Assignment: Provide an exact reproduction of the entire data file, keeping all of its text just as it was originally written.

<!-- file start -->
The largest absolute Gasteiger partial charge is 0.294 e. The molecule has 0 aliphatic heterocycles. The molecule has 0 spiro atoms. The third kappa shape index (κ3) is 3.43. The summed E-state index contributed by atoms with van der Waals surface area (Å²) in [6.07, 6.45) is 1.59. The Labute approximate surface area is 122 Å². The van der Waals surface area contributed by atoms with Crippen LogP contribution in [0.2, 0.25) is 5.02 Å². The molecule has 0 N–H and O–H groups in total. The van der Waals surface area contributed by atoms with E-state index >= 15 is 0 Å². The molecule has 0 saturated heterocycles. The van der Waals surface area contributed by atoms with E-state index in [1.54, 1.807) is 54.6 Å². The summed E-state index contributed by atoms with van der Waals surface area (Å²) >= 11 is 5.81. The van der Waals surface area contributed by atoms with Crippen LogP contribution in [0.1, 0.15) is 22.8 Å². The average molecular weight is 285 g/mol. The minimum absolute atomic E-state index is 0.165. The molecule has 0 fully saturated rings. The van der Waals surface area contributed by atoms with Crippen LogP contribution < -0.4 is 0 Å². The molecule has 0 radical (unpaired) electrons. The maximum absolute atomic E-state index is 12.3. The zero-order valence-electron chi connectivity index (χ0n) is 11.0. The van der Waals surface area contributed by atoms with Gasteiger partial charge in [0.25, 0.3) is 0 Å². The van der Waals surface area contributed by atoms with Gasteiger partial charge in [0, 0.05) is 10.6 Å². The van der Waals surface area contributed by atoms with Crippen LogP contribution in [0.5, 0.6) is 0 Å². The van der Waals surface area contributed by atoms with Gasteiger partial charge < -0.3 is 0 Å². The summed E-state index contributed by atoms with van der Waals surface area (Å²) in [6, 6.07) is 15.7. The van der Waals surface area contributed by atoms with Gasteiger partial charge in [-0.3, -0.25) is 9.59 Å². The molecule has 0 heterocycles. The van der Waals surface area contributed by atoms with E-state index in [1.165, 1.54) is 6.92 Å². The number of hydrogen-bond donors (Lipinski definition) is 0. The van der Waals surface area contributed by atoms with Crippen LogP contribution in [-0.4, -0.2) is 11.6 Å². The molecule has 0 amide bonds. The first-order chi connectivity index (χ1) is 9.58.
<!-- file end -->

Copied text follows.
The largest absolute Gasteiger partial charge is 0.294 e. The molecule has 0 aliphatic heterocycles. The molecule has 0 spiro atoms. The third kappa shape index (κ3) is 3.43. The summed E-state index contributed by atoms with van der Waals surface area (Å²) in [6.07, 6.45) is 1.59. The Labute approximate surface area is 122 Å². The van der Waals surface area contributed by atoms with Crippen LogP contribution in [0.2, 0.25) is 5.02 Å². The molecule has 0 N–H and O–H groups in total. The van der Waals surface area contributed by atoms with E-state index >= 15 is 0 Å². The molecule has 0 saturated heterocycles. The van der Waals surface area contributed by atoms with E-state index in [1.54, 1.807) is 54.6 Å². The summed E-state index contributed by atoms with van der Waals surface area (Å²) >= 11 is 5.81. The van der Waals surface area contributed by atoms with Crippen LogP contribution in [0.1, 0.15) is 22.8 Å². The average molecular weight is 285 g/mol. The minimum absolute atomic E-state index is 0.165. The molecule has 0 fully saturated rings. The van der Waals surface area contributed by atoms with Crippen LogP contribution < -0.4 is 0 Å². The molecule has 0 radical (unpaired) electrons. The maximum absolute atomic E-state index is 12.3. The zero-order valence-electron chi connectivity index (χ0n) is 11.0. The van der Waals surface area contributed by atoms with Gasteiger partial charge in [0.25, 0.3) is 0 Å². The van der Waals surface area contributed by atoms with Gasteiger partial charge in [0, 0.05) is 10.6 Å². The van der Waals surface area contributed by atoms with Crippen LogP contribution in [0.5, 0.6) is 0 Å². The van der Waals surface area contributed by atoms with Gasteiger partial charge < -0.3 is 0 Å². The summed E-state index contributed by atoms with van der Waals surface area (Å²) in [6, 6.07) is 15.7. The van der Waals surface area contributed by atoms with Gasteiger partial charge in [-0.3, -0.25) is 9.59 Å². The molecule has 0 heterocycles. The van der Waals surface area contributed by atoms with E-state index in [1.165, 1.54) is 6.92 Å². The number of hydrogen-bond donors (Lipinski definition) is 0. The van der Waals surface area contributed by atoms with Crippen LogP contribution in [-0.4, -0.2) is 11.6 Å². The molecule has 0 amide bonds. The first-order chi connectivity index (χ1) is 9.58.